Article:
Not long ago, I had two teacher figures say that my son was “emotionally immature.” Now any one who knows me or reads this blog could surmise that I am passionate about emotional intelligence, especially helping children to cope with emotions. Honestly, these complaints were very hard for me to swallow on many levels.

I, as respectfully as possible, accepted and validated their comments because of course he is emotionally immature: he’s six years old. I felt defensive, shocked and angered. I just wanted rip my son away from these people who I had entrusted to care for him. I even home-educate my son because most affordable school environments in my opinion are emotionally neglectful and abusive.

I internally chewed long and hard on their statements. I really had to grieve this situation. I typically blame my self when ever negative situations occur and worried intensely if I had messed up somewhere… I felt guilty for adding stress to the teachers; Was I crazy for teaching him to question authority and share his feelings? From their point of view and context, I could see where they were coming from yet it sickened me that this is the mind frame of most. I want to just shine a bight light on the world.

You see society thinks that one is emotionally mature because they handle their emotions. This is true to a degree, but one needs to have opportunities to express their emotions in order to learn how to handle their emotions in various settings and relationships.  There is a learning curve for every new dynamic or experience.

It seems we give kids till they are about one to three years old to work this out, then we demand they listen and obey us without whining or tantrums. Sadly, what many think as emotionally mature child is one who is appearing obedient under the guise of actually feeling fear and freezing (like in fight, flight or freeze mode). They don’t know what to do but have learned that more negative energy will be directed at them if they don’t just stop.  Eventually this leads to suppressing emotions and even dissociating when triggered in stressful environments. (There are uglier paths but I won’t dig there.)

Here’s is one my favorite quotes about emotional development and children:

“What is a normal child like? Does he just eat and grow and smile sweetly? No, that is not what he is like. The normal child, if he has confidence in mother and father, pulls out all stops. In the course of time he tries out his power to disrupt, to destroy, to frighten, to wear down, to waste, to wrangle, and to appropraite…At the start he absolutely needs to live in a circle of love and strength (with consequent tolerance) if he is not to be fearful of his own thoughts and his images to make progress in his emotional development.”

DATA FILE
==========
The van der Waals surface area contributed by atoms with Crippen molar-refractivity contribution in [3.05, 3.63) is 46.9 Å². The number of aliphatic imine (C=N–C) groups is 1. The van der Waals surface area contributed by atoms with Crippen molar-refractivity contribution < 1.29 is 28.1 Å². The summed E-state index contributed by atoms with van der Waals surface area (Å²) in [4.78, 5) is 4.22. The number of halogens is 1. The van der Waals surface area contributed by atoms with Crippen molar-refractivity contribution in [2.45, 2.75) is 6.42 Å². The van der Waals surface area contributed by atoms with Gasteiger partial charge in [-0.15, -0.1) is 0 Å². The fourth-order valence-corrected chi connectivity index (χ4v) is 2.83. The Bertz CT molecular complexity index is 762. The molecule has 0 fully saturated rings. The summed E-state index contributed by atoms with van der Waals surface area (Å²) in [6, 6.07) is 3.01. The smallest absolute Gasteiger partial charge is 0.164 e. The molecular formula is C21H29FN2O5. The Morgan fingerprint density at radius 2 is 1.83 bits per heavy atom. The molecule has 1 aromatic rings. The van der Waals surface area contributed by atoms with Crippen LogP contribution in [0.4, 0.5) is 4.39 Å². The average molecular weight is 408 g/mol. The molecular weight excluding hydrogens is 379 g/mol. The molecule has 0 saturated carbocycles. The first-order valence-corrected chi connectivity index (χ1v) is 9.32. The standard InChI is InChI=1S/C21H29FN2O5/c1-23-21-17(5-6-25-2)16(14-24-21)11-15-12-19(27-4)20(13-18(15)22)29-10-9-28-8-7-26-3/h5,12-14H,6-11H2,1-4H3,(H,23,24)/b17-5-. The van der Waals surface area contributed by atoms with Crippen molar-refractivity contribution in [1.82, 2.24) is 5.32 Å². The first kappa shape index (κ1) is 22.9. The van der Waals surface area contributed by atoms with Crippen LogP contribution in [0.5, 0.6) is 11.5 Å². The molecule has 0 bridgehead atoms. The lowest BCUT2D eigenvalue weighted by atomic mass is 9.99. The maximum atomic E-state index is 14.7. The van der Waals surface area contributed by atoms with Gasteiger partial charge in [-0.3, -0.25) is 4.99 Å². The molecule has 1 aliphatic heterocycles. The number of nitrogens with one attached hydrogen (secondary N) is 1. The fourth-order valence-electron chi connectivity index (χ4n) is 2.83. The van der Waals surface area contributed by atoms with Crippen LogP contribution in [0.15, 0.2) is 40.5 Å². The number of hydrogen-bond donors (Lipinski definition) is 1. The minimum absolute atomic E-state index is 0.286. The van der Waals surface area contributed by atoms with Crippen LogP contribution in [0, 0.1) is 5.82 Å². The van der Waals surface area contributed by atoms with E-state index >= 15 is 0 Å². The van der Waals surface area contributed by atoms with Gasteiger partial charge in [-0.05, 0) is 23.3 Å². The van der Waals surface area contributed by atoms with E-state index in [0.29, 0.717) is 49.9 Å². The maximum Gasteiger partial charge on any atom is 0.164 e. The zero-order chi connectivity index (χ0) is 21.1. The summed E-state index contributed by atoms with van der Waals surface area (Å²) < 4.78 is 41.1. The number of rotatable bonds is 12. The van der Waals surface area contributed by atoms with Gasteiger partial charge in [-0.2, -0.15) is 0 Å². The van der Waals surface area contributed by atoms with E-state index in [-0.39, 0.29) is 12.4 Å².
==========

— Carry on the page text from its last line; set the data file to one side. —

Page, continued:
-Donald W. Winnecott, The Child, The Family, and the Outside World

Now, back to my sweet, sensitive son… Any one who knows him well has seen his empathetic, kind, and resilient nature as well as his ability to regulate himself . He started initiating group hugs when he was two and doing the meditative “ummmm” when he was in pre-school. He made a dragon from legos to guard his baby sister’s ashes and deeply mourned the loss of his great-grandma. When I am stressed, he echoes the words of the sage in me. He’s my buddha boy, and this is just a quick snapshot of the gracious qualities he shines upon me.

Currently, he is overwhelmed with contradictory messages. He now complains to me about how come other kids can just hit other kids and their siblings. I tell him that they are not supposed to and still in the process of learning to control their emotions and behaviors. That their brain gets flooded and they can’t get to those loving files. I validate that it is confusing and may seem unfair yet stress he has learned a special skill and can control himself even when he feels so angry.

He has also been asking why he cries so much but no one else seems to cry. He agonizes about what’s wrong with him and feels stupid that he cries so easily. I validate his pain yet stress that he cries because  he has a big heart: he cares so much about what people think of him and the quality of work he produces. That although he appears weak and dramatic by society’s expectations for “normal boy” behavior, he is indeed strong, brave, spirited and willful. Sadly, with so few kids to empathize with him, he is starting to wish he didn’t care so much.

The biggest kick in the shorts for me is that when a kid or even an adult for that matter is being emotional, that is actually a sign of trust; that they feel some what safe to process their hard feelings with you. These emotional outbursts are opportunities for connection and growth yet we as listeners can’t even handle the feelings. We feel too uncomfortable and just want to contain them as quickly as possible. Teachers fear they are disturbing learning environment in stead of seeing it as an intense learning experience. Even with my successful experiences of utilizing intense emotions, I still get triggered with fear and just want to stop the discomfort and run away. It is also hard to hug an angry child especially when the child in you just wants to fight back.

Now next time a child is giving you grief, take a deep breath and give them the gift of your attention, a warm embrace, a shoulder to cry on, and listen. You don’t even need to think of things to say just be still then reflect back what you are hearing them say.

‎”When children feel understood, their loneliness and hurt diminish. When children are understood, their love for their parent is deepened. A parent’s sympathy serves as emotional first aid for bruised feelings. When we genuinely acknowledge a child’s plight and voice her disappointment, she often gathers the strength to face reality.” ~Haim Ginott